- THE MAGAZINE
- INFO FOR...
- ASI Store
- ASI Top 25
- ASI End User
- Classifieds and Services Marketplace
- List Rental
- Market Trends
- Custom Content & Marketing Services
- ASI Readers' Choice Awards
Question: We formulate ultraviolet (UV) adhesives using methacrylate monomers. Can you give us some tips on how to maximize the cure speed?
Answer: Curing can be sped up in several ways. Obviously, using high-energy UV lamps is one way. A judicious choice of photoinitiator and perhaps amine synergists is then essential.
While methacrylate monomers have traditionally been used in UV adhesives, the coatings industry has usually used acrylates. Most adhesive formulators chose methacrylates because they produce less brittle adhesives and give higher adhesive strengths, and the monomers are less irritating and toxic than acrylate monomers.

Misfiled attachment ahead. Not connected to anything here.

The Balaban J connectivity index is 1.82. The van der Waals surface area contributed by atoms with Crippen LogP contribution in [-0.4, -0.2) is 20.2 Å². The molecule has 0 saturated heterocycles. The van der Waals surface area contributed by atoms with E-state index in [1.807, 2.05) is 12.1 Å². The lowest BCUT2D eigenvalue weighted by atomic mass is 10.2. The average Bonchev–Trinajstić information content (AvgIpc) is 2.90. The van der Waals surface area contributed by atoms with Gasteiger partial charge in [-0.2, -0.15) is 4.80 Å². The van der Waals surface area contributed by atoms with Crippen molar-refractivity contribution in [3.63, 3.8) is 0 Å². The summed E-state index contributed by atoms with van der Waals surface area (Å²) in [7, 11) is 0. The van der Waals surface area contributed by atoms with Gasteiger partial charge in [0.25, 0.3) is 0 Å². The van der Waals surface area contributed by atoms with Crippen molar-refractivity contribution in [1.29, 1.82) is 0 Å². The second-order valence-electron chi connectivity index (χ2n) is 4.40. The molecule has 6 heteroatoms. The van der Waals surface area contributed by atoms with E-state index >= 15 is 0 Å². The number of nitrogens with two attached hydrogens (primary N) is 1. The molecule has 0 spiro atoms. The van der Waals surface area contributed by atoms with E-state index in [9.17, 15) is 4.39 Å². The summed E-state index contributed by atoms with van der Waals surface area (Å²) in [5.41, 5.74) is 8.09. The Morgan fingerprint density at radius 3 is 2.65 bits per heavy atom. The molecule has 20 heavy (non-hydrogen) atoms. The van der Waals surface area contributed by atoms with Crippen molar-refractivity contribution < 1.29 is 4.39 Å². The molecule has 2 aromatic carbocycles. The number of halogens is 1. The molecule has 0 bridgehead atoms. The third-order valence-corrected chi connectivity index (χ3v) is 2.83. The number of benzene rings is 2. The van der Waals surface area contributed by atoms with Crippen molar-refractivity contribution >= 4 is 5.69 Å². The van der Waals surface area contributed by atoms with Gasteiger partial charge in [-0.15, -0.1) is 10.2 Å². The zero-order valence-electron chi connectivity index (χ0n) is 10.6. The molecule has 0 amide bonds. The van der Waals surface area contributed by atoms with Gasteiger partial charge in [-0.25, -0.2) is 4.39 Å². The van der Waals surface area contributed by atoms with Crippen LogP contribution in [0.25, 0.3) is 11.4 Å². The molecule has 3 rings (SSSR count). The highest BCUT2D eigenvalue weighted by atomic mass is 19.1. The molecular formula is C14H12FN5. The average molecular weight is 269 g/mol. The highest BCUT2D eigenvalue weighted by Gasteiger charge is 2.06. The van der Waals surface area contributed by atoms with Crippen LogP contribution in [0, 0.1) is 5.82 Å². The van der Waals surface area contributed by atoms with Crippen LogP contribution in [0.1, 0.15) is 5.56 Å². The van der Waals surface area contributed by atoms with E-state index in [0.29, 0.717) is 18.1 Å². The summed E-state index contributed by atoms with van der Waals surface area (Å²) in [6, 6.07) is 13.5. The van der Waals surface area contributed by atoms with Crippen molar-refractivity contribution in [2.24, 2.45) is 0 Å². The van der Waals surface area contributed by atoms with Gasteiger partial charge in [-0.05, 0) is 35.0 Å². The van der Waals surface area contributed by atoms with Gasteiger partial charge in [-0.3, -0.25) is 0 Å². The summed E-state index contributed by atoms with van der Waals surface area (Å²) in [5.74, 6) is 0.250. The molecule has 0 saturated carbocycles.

However, many of the newer acrylate monomers and oligomers are much safer to use. They can be mixed with methacrylates and can give dramatic increases in cure speed.
Question: Can we use anaerobic threadlockers for screws used in plastics?
Answer: These materials are not normally recommended for use in plastics substrates, particularly on thermoplastics. Although some plastics are resistant, many plastics are stress-cracked by the monomers used in these adhesives. This phenomenon is made worse the longer the liquid threadlocker is in contact with the plastic before it cures to a solid. Unfortunately, plastics are very inactive surfaces for curing threadlockers, which normally require metals to make them cure quickly. This can sometimes be mitigated by using an activator to cure the adhesive.
Many people use cyanoacrylate adhesives as threadlockers in plastics. An alternative is to use metal-threaded inserts in the plastics.